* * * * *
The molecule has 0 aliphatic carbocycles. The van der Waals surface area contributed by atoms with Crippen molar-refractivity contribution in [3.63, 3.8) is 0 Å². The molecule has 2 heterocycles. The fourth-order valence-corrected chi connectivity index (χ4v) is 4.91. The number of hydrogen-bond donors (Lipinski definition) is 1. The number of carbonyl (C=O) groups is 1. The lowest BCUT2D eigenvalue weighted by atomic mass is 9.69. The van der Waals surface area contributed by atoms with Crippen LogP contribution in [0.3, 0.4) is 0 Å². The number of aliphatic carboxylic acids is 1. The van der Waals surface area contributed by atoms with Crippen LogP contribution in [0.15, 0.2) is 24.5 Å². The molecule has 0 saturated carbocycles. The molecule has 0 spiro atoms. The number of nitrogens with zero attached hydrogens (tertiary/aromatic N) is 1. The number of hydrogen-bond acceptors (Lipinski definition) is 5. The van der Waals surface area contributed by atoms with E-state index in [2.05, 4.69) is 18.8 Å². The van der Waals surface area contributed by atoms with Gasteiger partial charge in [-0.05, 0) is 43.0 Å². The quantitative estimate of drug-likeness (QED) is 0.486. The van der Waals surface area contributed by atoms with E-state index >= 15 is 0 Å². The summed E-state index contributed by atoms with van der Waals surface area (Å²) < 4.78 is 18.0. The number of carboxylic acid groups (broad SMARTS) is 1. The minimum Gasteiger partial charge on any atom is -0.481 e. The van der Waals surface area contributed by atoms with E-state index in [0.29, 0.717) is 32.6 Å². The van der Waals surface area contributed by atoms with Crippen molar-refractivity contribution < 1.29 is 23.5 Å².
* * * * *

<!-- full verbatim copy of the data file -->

The molecule has 0 aliphatic carbocycles. The van der Waals surface area contributed by atoms with Crippen molar-refractivity contribution in [3.63, 3.8) is 0 Å². The molecule has 2 heterocycles. The fourth-order valence-corrected chi connectivity index (χ4v) is 4.91. The number of hydrogen-bond donors (Lipinski definition) is 1. The number of carbonyl (C=O) groups is 1. The lowest BCUT2D eigenvalue weighted by atomic mass is 9.69. The van der Waals surface area contributed by atoms with Crippen LogP contribution in [0.3, 0.4) is 0 Å². The number of aliphatic carboxylic acids is 1. The van der Waals surface area contributed by atoms with Crippen LogP contribution in [0.15, 0.2) is 24.5 Å². The molecule has 0 saturated carbocycles. The molecule has 0 spiro atoms. The number of nitrogens with zero attached hydrogens (tertiary/aromatic N) is 1. The number of hydrogen-bond acceptors (Lipinski definition) is 5. The van der Waals surface area contributed by atoms with E-state index in [2.05, 4.69) is 18.8 Å². The van der Waals surface area contributed by atoms with Gasteiger partial charge in [-0.05, 0) is 43.0 Å². The quantitative estimate of drug-likeness (QED) is 0.486. The van der Waals surface area contributed by atoms with E-state index >= 15 is 0 Å². The summed E-state index contributed by atoms with van der Waals surface area (Å²) < 4.78 is 18.0. The number of carboxylic acid groups (broad SMARTS) is 1. The minimum Gasteiger partial charge on any atom is -0.481 e. The van der Waals surface area contributed by atoms with E-state index in [0.29, 0.717) is 32.6 Å². The van der Waals surface area contributed by atoms with Crippen molar-refractivity contribution < 1.29 is 23.5 Å².